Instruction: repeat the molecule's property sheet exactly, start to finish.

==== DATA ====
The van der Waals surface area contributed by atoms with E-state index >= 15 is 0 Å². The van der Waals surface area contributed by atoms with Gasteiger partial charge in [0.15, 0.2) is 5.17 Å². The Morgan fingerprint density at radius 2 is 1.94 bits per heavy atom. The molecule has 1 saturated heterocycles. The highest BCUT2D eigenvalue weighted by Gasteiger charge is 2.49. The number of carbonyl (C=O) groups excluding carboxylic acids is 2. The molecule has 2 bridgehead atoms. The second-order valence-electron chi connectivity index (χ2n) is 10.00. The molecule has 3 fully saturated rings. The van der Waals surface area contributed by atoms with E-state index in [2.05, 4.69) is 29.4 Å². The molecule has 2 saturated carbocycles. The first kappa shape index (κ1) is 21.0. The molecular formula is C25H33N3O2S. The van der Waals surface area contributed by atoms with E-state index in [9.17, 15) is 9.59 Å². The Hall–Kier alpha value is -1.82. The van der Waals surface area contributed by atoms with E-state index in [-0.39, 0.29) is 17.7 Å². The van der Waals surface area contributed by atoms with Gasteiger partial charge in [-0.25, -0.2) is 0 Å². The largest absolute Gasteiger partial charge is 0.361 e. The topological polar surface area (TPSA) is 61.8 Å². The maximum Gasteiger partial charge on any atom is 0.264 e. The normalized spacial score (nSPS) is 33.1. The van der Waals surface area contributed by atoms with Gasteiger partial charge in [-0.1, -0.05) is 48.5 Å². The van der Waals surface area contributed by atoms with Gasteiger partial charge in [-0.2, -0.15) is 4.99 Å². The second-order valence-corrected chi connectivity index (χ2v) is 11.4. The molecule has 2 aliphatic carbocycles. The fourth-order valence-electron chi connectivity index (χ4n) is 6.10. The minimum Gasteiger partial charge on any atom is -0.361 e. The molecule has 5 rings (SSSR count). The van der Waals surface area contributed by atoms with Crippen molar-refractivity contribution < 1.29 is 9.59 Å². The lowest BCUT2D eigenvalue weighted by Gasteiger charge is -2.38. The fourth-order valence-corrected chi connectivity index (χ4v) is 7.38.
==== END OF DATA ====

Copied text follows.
The van der Waals surface area contributed by atoms with E-state index >= 15 is 0 Å². The van der Waals surface area contributed by atoms with Gasteiger partial charge in [0.15, 0.2) is 5.17 Å². The Morgan fingerprint density at radius 2 is 1.94 bits per heavy atom. The molecule has 1 saturated heterocycles. The highest BCUT2D eigenvalue weighted by Gasteiger charge is 2.49. The number of carbonyl (C=O) groups excluding carboxylic acids is 2. The molecule has 2 bridgehead atoms. The second-order valence-electron chi connectivity index (χ2n) is 10.00. The molecule has 3 fully saturated rings. The van der Waals surface area contributed by atoms with E-state index in [2.05, 4.69) is 29.4 Å². The molecule has 2 saturated carbocycles. The first kappa shape index (κ1) is 21.0. The molecular formula is C25H33N3O2S. The van der Waals surface area contributed by atoms with E-state index in [9.17, 15) is 9.59 Å². The Hall–Kier alpha value is -1.82. The van der Waals surface area contributed by atoms with E-state index in [-0.39, 0.29) is 17.7 Å². The van der Waals surface area contributed by atoms with Gasteiger partial charge in [-0.25, -0.2) is 0 Å². The largest absolute Gasteiger partial charge is 0.361 e. The topological polar surface area (TPSA) is 61.8 Å². The maximum Gasteiger partial charge on any atom is 0.264 e. The normalized spacial score (nSPS) is 33.1. The van der Waals surface area contributed by atoms with Gasteiger partial charge in [-0.1, -0.05) is 48.5 Å². The van der Waals surface area contributed by atoms with Gasteiger partial charge in [-0.2, -0.15) is 4.99 Å². The second-order valence-corrected chi connectivity index (χ2v) is 11.4. The molecule has 2 aliphatic carbocycles. The fourth-order valence-electron chi connectivity index (χ4n) is 6.10. The minimum Gasteiger partial charge on any atom is -0.361 e. The molecule has 5 rings (SSSR count). The van der Waals surface area contributed by atoms with Crippen molar-refractivity contribution < 1.29 is 9.59 Å². The lowest BCUT2D eigenvalue weighted by Gasteiger charge is -2.38. The fourth-order valence-corrected chi connectivity index (χ4v) is 7.38.